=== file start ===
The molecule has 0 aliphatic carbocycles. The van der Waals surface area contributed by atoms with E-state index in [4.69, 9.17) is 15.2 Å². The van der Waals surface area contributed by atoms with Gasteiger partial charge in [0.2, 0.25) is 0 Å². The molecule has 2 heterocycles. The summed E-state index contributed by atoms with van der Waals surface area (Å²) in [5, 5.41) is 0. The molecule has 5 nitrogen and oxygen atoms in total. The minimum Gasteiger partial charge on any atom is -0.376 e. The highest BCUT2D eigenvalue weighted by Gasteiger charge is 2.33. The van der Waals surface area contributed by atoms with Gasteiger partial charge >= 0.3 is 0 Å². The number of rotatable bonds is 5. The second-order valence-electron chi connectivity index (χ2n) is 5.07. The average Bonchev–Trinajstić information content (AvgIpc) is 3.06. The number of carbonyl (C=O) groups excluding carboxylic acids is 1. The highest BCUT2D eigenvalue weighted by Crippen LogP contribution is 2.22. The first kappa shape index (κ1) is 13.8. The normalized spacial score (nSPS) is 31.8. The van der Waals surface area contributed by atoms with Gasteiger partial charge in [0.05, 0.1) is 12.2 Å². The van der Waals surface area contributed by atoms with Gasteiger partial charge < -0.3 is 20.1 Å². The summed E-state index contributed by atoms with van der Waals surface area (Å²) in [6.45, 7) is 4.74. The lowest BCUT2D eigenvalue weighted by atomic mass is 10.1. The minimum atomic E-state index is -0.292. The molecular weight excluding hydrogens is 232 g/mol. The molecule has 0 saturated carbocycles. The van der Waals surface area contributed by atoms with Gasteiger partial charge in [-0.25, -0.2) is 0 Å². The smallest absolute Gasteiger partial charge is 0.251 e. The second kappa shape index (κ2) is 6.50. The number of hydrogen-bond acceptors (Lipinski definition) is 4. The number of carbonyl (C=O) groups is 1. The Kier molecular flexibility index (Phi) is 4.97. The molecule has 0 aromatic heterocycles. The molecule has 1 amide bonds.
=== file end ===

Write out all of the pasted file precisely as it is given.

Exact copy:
The molecule has 0 aliphatic carbocycles. The van der Waals surface area contributed by atoms with E-state index in [4.69, 9.17) is 15.2 Å². The van der Waals surface area contributed by atoms with Gasteiger partial charge in [0.2, 0.25) is 0 Å². The molecule has 2 heterocycles. The summed E-state index contributed by atoms with van der Waals surface area (Å²) in [5, 5.41) is 0. The molecule has 5 nitrogen and oxygen atoms in total. The minimum Gasteiger partial charge on any atom is -0.376 e. The highest BCUT2D eigenvalue weighted by Gasteiger charge is 2.33. The van der Waals surface area contributed by atoms with Gasteiger partial charge >= 0.3 is 0 Å². The number of rotatable bonds is 5. The second-order valence-electron chi connectivity index (χ2n) is 5.07. The average Bonchev–Trinajstić information content (AvgIpc) is 3.06. The number of carbonyl (C=O) groups excluding carboxylic acids is 1. The highest BCUT2D eigenvalue weighted by Crippen LogP contribution is 2.22. The first kappa shape index (κ1) is 13.8. The normalized spacial score (nSPS) is 31.8. The van der Waals surface area contributed by atoms with Gasteiger partial charge in [0.05, 0.1) is 12.2 Å². The van der Waals surface area contributed by atoms with Gasteiger partial charge < -0.3 is 20.1 Å². The summed E-state index contributed by atoms with van der Waals surface area (Å²) in [6.45, 7) is 4.74. The lowest BCUT2D eigenvalue weighted by atomic mass is 10.1. The minimum atomic E-state index is -0.292. The molecular weight excluding hydrogens is 232 g/mol. The molecule has 0 saturated carbocycles. The van der Waals surface area contributed by atoms with Gasteiger partial charge in [-0.25, -0.2) is 0 Å². The smallest absolute Gasteiger partial charge is 0.251 e. The second kappa shape index (κ2) is 6.50. The number of hydrogen-bond acceptors (Lipinski definition) is 4. The number of carbonyl (C=O) groups is 1. The Kier molecular flexibility index (Phi) is 4.97. The molecule has 0 aromatic heterocycles. The molecule has 1 amide bonds.